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What’s Love Got To Do With It?

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The Beatles told us that All You Need Is Love. Howard Tiersky says the same thing — but he’s talking about brands, not the whole of human existence.

Howard is the CEO of FROM, The Digital Transformation Agency, which has helped brands such as Mattel, Barnes & Noble Education, Mall of America, NBC, Avis-Budget, and more transform to compete and win in a new digital world — and they succeed by getting customers to love the brands and everything they offer. Whether you’re a shiny new ecommerce start-up or a legacy brand with decades of history behind you, getting a consumer to actually love you is a multi-step process that is getting harder and harder as the digital landscape evolves.

On this episode of Up Next in Commerce, we dig into what the pyramid of brand love looks like and how companies should be working to climb their way to the top. Plus, he reveals the biggest mistake he sees companies making that causes potential customers to shop elsewhere, and he gives some strategies to rectify that situation and improve your bottom line. Enjoy!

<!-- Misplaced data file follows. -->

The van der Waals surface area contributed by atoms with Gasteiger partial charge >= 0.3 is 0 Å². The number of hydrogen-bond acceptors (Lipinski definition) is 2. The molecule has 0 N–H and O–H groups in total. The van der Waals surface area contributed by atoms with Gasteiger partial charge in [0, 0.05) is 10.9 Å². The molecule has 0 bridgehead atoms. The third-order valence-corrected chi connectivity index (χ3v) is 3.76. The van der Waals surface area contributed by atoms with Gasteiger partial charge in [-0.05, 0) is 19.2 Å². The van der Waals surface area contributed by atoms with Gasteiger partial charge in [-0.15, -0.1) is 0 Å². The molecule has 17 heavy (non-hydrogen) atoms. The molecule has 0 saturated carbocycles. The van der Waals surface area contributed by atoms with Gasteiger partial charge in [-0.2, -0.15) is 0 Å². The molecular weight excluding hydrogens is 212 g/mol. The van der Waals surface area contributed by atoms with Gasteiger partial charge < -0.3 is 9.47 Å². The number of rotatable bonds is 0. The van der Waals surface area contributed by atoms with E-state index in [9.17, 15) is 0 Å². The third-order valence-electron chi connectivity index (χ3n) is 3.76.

Main Takeaways:

  • The Switching Cost is Zero: On the internet, it’s easy for a customer to move from one brand to another and it costs them nothing to do so. That means a brand’s first duty is to explain very quickly and clearly that it can and will solve a consumer’s problem. This is the area where most brands fail because they don’t have clear, simple messaging or content that tells their story and delivers their value prop instantly.
  • Keep It Simple: Doing customer research is the best and easiest way to find the kinks in your website and processes. Setting up a simple focus group to watch how customers are using your site to see where their pain points are or where they are getting stuck can reveal the most basic and easy-to-solve problems that could increase your bottom line.
  • Pyramid of Love: Creating a brand that people truly love is a challenge that has to be tackled in stages. There are specific levels of customer affection that you need to build up and that eventually culminates in love. But reaching those levels takes work and requires a brand to take specific actions. What are the levels and how do you reach them? Tune in to find out.